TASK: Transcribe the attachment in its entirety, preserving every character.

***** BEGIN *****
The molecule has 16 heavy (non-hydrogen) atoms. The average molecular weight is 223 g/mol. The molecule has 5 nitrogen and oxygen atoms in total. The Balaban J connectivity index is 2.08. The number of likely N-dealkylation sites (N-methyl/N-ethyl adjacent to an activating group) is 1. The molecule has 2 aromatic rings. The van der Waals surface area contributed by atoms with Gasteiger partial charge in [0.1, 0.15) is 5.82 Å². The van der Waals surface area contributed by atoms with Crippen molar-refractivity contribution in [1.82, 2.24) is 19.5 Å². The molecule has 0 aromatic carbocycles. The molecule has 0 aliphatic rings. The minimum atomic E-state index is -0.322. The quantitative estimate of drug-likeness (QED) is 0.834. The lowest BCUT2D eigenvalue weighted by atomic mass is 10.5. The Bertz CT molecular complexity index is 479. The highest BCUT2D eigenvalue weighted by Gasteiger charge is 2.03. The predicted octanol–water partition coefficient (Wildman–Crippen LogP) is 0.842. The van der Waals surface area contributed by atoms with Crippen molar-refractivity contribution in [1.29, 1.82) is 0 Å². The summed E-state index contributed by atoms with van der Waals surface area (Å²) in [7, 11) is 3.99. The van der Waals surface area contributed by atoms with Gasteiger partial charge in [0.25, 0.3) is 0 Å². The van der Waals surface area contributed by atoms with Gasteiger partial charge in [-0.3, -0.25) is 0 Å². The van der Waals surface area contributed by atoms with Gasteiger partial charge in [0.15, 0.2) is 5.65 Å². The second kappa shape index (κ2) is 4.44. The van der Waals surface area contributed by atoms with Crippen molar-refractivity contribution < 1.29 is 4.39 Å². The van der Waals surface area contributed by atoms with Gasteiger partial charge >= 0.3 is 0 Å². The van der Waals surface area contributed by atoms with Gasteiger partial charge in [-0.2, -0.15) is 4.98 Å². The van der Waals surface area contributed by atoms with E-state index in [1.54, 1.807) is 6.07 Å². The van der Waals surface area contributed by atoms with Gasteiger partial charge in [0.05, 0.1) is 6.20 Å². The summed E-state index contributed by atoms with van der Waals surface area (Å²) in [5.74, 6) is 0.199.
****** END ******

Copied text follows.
The molecule has 16 heavy (non-hydrogen) atoms. The average molecular weight is 223 g/mol. The molecule has 5 nitrogen and oxygen atoms in total. The Balaban J connectivity index is 2.08. The number of likely N-dealkylation sites (N-methyl/N-ethyl adjacent to an activating group) is 1. The molecule has 2 aromatic rings. The van der Waals surface area contributed by atoms with Gasteiger partial charge in [0.1, 0.15) is 5.82 Å². The van der Waals surface area contributed by atoms with Crippen molar-refractivity contribution in [1.82, 2.24) is 19.5 Å². The molecule has 0 aromatic carbocycles. The molecule has 0 aliphatic rings. The minimum atomic E-state index is -0.322. The quantitative estimate of drug-likeness (QED) is 0.834. The lowest BCUT2D eigenvalue weighted by atomic mass is 10.5. The Bertz CT molecular complexity index is 479. The highest BCUT2D eigenvalue weighted by Gasteiger charge is 2.03. The predicted octanol–water partition coefficient (Wildman–Crippen LogP) is 0.842. The van der Waals surface area contributed by atoms with Crippen molar-refractivity contribution in [1.29, 1.82) is 0 Å². The summed E-state index contributed by atoms with van der Waals surface area (Å²) in [7, 11) is 3.99. The van der Waals surface area contributed by atoms with Gasteiger partial charge in [0.25, 0.3) is 0 Å². The van der Waals surface area contributed by atoms with Gasteiger partial charge in [-0.3, -0.25) is 0 Å². The van der Waals surface area contributed by atoms with Gasteiger partial charge in [0.15, 0.2) is 5.65 Å². The second kappa shape index (κ2) is 4.44. The van der Waals surface area contributed by atoms with Crippen molar-refractivity contribution < 1.29 is 4.39 Å². The van der Waals surface area contributed by atoms with Gasteiger partial charge >= 0.3 is 0 Å². The van der Waals surface area contributed by atoms with Gasteiger partial charge in [-0.2, -0.15) is 4.98 Å². The van der Waals surface area contributed by atoms with E-state index in [1.54, 1.807) is 6.07 Å². The van der Waals surface area contributed by atoms with Gasteiger partial charge in [0.05, 0.1) is 6.20 Å². The summed E-state index contributed by atoms with van der Waals surface area (Å²) in [5.74, 6) is 0.199.